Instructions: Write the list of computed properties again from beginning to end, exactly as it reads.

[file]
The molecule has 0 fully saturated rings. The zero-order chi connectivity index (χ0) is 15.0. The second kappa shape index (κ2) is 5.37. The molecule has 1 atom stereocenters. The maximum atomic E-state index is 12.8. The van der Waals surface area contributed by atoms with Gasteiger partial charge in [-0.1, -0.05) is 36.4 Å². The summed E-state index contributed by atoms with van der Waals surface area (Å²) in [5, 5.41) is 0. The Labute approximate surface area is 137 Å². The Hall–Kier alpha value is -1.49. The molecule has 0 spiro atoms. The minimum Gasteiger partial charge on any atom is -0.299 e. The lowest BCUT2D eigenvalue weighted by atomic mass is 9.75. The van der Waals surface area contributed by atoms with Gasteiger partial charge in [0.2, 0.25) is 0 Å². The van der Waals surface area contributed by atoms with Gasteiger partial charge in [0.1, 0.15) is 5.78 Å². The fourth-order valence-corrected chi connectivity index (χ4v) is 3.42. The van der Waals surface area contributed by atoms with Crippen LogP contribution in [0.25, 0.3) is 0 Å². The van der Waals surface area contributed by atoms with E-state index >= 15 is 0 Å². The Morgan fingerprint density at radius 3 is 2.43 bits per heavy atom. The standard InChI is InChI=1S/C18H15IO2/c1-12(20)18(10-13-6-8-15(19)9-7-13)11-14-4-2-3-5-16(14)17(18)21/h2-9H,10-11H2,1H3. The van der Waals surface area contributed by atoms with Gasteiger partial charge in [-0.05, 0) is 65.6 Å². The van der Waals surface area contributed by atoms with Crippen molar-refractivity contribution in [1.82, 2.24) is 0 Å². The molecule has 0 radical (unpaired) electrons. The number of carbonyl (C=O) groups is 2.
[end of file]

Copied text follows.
The molecule has 0 fully saturated rings. The zero-order chi connectivity index (χ0) is 15.0. The second kappa shape index (κ2) is 5.37. The molecule has 1 atom stereocenters. The maximum atomic E-state index is 12.8. The van der Waals surface area contributed by atoms with Gasteiger partial charge in [-0.1, -0.05) is 36.4 Å². The summed E-state index contributed by atoms with van der Waals surface area (Å²) in [5, 5.41) is 0. The Labute approximate surface area is 137 Å². The Hall–Kier alpha value is -1.49. The molecule has 0 spiro atoms. The minimum Gasteiger partial charge on any atom is -0.299 e. The lowest BCUT2D eigenvalue weighted by atomic mass is 9.75. The van der Waals surface area contributed by atoms with Gasteiger partial charge in [0.2, 0.25) is 0 Å². The van der Waals surface area contributed by atoms with Gasteiger partial charge in [0.1, 0.15) is 5.78 Å². The fourth-order valence-corrected chi connectivity index (χ4v) is 3.42. The van der Waals surface area contributed by atoms with Crippen LogP contribution in [0.25, 0.3) is 0 Å². The van der Waals surface area contributed by atoms with E-state index >= 15 is 0 Å². The Morgan fingerprint density at radius 3 is 2.43 bits per heavy atom. The standard InChI is InChI=1S/C18H15IO2/c1-12(20)18(10-13-6-8-15(19)9-7-13)11-14-4-2-3-5-16(14)17(18)21/h2-9H,10-11H2,1H3. The van der Waals surface area contributed by atoms with Gasteiger partial charge in [-0.05, 0) is 65.6 Å². The van der Waals surface area contributed by atoms with Crippen molar-refractivity contribution in [1.82, 2.24) is 0 Å². The molecule has 0 radical (unpaired) electrons. The number of carbonyl (C=O) groups is 2.